Consider this: Indian Airlines committed to sending 66 senior pilots to the United Kingdom for special training with a company called Storm Aviation. But after 10 pilots completed their training, Indian Airlines pulled out, supposedly to save money. That proved to be an expensive mistake. Storm Aviation took the airline to court. Finally, Indian Airlines paid 2.5 crore as an out-of-court settlement.
A sort of secret that has been uncovered by Subhash Chandra, who wanted to investigate the mismanagement that has contributed to Air India's financial crisis. After he discovered the Storm Aviation disaster, he got another tip-off: "After filing the RTI, I got a message from an insider asking me to file additional RTIs asking about CARIBJET. "This is what he uncovered. In 1995, Air-India leased three passenger aircrafts for several hundred crore from CARIBJET, a foreign company.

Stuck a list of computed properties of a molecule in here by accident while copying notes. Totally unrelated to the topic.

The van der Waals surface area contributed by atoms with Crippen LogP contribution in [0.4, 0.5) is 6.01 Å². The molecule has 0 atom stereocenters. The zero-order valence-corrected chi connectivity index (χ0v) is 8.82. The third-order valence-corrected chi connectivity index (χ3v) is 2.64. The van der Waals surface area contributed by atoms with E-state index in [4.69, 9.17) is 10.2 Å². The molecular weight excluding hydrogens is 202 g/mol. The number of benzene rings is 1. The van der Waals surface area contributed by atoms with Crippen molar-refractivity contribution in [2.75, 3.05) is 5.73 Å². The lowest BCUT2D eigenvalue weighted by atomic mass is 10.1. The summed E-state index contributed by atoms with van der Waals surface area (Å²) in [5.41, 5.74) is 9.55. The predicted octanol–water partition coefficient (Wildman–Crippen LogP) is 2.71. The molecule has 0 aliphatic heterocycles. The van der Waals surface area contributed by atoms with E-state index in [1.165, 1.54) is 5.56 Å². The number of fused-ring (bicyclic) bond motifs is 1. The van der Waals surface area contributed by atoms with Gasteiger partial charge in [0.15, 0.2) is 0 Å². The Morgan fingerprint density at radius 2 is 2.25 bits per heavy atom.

The contract was for three years, but within months, the planes developed serious technical issues. Their engines shut down mid-air, their gears were defective. Despite that, it was Air India who had to buy its way out of the contract. For a whopping 130 crore.
"I am aware of this and we had operated the aircraft for two years of the three-year lease period. But it was during the financial crisis, so we decided to end the contract one year early," says Jitendra Bhargava, Executive Director, Air-India.
But despite the financial crisis that executives quote, freebies were being handed out casually.
Last December, another RTI application revealed that Air-India gave nearly 400 free tickets worth crores to four senior members in the 90s. Even today, families of senior officials are entitled to free domestic and international tickets.
It's not just immediate family members who're eligible: parents, siblings, sons-in-law and daughters-in-law also qualify.